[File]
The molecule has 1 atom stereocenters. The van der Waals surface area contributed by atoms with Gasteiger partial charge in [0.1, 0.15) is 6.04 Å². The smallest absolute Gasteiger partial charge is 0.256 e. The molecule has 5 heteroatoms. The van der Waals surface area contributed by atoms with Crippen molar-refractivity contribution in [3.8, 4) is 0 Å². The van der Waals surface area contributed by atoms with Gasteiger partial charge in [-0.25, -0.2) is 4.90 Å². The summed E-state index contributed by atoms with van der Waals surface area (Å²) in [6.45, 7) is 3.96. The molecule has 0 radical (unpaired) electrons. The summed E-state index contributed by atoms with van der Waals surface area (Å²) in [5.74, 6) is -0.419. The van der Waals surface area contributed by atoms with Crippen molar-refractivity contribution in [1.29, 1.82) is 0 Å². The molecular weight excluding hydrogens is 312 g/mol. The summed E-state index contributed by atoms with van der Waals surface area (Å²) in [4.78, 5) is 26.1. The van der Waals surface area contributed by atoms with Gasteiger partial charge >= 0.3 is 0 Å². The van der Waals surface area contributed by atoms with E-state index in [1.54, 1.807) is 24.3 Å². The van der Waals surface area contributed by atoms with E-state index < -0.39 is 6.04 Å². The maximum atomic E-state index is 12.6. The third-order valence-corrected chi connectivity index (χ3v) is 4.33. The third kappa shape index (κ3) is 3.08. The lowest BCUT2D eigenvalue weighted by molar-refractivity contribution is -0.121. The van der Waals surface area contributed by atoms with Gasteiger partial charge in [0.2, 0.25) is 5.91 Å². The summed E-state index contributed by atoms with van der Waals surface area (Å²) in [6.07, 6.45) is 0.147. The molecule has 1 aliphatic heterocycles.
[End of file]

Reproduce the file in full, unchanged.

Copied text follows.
The molecule has 1 atom stereocenters. The van der Waals surface area contributed by atoms with Gasteiger partial charge in [0.1, 0.15) is 6.04 Å². The smallest absolute Gasteiger partial charge is 0.256 e. The molecule has 5 heteroatoms. The van der Waals surface area contributed by atoms with Crippen molar-refractivity contribution in [3.8, 4) is 0 Å². The van der Waals surface area contributed by atoms with Gasteiger partial charge in [-0.25, -0.2) is 4.90 Å². The summed E-state index contributed by atoms with van der Waals surface area (Å²) in [6.45, 7) is 3.96. The molecule has 0 radical (unpaired) electrons. The summed E-state index contributed by atoms with van der Waals surface area (Å²) in [5.74, 6) is -0.419. The van der Waals surface area contributed by atoms with Crippen molar-refractivity contribution in [1.29, 1.82) is 0 Å². The molecular weight excluding hydrogens is 312 g/mol. The summed E-state index contributed by atoms with van der Waals surface area (Å²) in [4.78, 5) is 26.1. The van der Waals surface area contributed by atoms with Gasteiger partial charge >= 0.3 is 0 Å². The van der Waals surface area contributed by atoms with E-state index in [1.54, 1.807) is 24.3 Å². The van der Waals surface area contributed by atoms with E-state index < -0.39 is 6.04 Å². The maximum atomic E-state index is 12.6. The third-order valence-corrected chi connectivity index (χ3v) is 4.33. The third kappa shape index (κ3) is 3.08. The lowest BCUT2D eigenvalue weighted by molar-refractivity contribution is -0.121. The van der Waals surface area contributed by atoms with Gasteiger partial charge in [0.2, 0.25) is 5.91 Å². The summed E-state index contributed by atoms with van der Waals surface area (Å²) in [6.07, 6.45) is 0.147. The molecule has 1 aliphatic heterocycles.